- Building Officials
- Owner-Builder Overview
This section provides answers to questions regarding owner-builder's and briefly describes the laws surrounding the practice.
Who is considered an owner-builder?
Any individual or group of individuals who own the property on which they plan to construct, alter, repair, improve, or remodel a building or structure is considered an owner-builder.
Is an owner-builder required to have a license?
An owner-builder is exempt from licensure, but there are limitations.
A license is not required if:
- The owner-builder does the work himself or herself or through his or her own employees with
wages as their sole compensation and the structure(s) is/are not intended for sale.
- The owner-builder contracts with properly licensed subcontractor(s).
(This exemption applies to the construction of a single-family residential structure and limits the number of structures intended or offered for sale to four or fewer in a calendar year.)
- The owner-builder contracts with a General Building ("B") contractor. (The number of structures is then unlimited.)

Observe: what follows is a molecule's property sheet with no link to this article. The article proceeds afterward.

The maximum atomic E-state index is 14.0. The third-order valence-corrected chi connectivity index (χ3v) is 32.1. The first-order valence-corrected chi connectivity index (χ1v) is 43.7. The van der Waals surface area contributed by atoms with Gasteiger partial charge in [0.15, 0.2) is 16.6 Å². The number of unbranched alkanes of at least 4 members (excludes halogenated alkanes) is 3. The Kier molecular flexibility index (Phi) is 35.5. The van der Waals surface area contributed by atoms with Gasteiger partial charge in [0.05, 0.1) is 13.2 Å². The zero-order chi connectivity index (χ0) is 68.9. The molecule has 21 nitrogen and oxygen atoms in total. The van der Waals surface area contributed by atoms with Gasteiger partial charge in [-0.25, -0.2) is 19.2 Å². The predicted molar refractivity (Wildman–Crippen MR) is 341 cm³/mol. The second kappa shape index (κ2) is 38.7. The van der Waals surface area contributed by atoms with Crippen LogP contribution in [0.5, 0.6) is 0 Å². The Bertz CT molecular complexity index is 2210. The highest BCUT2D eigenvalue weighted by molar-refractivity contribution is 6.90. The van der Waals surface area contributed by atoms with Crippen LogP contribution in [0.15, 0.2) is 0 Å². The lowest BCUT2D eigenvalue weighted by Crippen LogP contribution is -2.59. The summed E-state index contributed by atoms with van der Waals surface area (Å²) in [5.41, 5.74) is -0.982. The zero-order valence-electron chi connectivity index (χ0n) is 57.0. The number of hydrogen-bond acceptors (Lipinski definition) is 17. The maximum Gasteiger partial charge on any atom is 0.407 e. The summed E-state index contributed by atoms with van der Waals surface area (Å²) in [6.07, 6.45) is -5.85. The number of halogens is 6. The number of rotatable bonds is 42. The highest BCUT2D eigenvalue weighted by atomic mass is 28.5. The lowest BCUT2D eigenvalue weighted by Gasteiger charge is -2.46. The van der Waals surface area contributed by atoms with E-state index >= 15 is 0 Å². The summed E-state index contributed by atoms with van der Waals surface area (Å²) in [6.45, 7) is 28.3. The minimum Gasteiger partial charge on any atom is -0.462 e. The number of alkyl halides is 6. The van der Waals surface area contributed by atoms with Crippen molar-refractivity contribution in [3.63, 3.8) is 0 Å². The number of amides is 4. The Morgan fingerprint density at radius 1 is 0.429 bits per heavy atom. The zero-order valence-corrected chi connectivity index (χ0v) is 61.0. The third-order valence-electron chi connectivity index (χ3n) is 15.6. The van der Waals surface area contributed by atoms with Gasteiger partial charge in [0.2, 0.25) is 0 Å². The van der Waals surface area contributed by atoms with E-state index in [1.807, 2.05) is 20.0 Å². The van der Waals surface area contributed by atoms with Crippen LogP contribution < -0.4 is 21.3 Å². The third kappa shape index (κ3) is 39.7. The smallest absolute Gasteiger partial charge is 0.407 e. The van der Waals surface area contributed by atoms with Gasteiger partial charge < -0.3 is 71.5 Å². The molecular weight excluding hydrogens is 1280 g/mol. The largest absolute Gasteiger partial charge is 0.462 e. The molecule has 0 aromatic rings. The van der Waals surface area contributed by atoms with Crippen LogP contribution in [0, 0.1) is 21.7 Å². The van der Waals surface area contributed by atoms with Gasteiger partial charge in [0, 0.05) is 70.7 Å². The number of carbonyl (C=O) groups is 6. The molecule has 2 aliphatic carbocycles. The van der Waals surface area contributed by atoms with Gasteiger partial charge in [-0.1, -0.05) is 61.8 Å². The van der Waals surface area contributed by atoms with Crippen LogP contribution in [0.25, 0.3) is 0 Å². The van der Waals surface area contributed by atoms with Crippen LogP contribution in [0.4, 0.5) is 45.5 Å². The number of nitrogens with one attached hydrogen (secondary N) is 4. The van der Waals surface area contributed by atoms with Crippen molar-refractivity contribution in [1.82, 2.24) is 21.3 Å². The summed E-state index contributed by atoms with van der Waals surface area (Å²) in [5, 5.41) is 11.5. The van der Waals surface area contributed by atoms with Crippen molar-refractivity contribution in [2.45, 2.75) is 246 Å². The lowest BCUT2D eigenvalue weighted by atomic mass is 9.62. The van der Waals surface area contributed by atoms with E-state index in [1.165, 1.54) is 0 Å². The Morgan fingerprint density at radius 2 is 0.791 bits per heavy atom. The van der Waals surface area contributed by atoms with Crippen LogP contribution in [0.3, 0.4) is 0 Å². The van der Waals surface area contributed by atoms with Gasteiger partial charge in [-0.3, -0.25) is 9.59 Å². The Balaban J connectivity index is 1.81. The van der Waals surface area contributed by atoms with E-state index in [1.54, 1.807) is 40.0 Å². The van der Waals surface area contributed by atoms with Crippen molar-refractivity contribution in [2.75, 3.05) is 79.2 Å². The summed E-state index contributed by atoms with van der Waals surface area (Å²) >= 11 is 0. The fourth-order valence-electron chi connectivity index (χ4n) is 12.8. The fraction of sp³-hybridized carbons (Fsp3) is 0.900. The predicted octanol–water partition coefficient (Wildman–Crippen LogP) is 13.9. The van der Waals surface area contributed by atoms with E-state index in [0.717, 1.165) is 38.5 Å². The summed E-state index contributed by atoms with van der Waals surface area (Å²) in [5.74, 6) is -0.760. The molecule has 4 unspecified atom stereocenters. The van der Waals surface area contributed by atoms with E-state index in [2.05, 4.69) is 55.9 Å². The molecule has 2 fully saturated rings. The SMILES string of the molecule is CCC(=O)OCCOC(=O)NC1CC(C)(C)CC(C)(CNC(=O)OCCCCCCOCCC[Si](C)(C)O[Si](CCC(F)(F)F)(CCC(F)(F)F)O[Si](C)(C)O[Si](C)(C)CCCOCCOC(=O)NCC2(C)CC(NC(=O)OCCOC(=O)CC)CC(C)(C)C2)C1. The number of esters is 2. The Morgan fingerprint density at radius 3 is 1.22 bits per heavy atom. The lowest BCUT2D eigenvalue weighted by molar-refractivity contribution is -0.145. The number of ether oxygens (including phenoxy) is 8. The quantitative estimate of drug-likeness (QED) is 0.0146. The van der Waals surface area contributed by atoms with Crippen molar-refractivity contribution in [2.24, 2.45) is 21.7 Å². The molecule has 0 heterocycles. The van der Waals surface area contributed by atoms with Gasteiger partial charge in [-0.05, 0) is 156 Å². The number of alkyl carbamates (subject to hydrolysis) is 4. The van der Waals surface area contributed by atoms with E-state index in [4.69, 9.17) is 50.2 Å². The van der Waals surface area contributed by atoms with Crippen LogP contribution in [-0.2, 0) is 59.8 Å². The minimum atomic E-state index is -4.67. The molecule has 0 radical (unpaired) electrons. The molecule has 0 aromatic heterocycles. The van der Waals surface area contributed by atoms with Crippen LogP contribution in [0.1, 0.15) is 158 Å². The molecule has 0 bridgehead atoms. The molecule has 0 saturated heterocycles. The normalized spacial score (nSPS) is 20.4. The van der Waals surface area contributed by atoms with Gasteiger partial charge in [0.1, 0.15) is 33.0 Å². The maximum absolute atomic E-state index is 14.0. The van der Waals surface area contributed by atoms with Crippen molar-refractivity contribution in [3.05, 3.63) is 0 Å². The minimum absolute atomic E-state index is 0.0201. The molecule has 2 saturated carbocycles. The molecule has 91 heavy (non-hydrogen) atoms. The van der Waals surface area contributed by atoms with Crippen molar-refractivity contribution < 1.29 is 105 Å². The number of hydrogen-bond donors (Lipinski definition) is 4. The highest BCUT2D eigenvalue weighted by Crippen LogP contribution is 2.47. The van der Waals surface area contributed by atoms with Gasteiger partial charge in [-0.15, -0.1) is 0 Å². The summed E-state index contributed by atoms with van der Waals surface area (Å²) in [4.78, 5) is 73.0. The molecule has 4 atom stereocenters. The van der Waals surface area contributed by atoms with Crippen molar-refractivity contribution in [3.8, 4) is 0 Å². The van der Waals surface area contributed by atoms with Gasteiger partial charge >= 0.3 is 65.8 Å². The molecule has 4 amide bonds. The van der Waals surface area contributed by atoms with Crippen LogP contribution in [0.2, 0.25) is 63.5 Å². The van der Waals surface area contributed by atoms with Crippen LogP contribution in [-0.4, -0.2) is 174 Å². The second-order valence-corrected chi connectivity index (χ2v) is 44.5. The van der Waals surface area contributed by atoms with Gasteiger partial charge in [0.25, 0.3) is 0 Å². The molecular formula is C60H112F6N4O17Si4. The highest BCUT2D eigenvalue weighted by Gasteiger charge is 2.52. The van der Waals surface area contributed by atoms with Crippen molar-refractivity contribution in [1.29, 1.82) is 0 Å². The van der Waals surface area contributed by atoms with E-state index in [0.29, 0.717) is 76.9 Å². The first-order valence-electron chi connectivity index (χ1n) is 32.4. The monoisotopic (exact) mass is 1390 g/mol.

Is a homeowner required to obtain a license if he/she wants to improve his/her home?
A homeowner improving his or her principal place of residence is exempt from licensure if all of the following exist:
- The work is performed prior to sale;
- The homeowner resides in the residence for the 12 months prior to completion of the work; and,
- The homeowner has not taken advantage of this exemption on more than two structures during any three-year period.
Are there any trades that property owners are prohibited from performing themselves?
Property owners are prohibited from performing well-drilling work covered under the Well Drilling (C-57) classification.
Does the owner-builder exemption apply to an individual who builds homes for resale (spec homes) and are there any limitations?
The owner-builder exemption would apply to an individual who builds homes for resale under any of the following conditions:
- Licensed tradesmen are hired to perform all work on the project (provided no more than four structures per calendar year are intended for resale).
- A licensed general contractor is hired to perform and/or subcontract the completion of all work on the project. (No restriction on the number of structures completed per calendar year.)
- The owner-builder performs the work, all or in part, and resides in the completed structure for one year prior to resale. (Applies to not more than two structures in a three-year period.)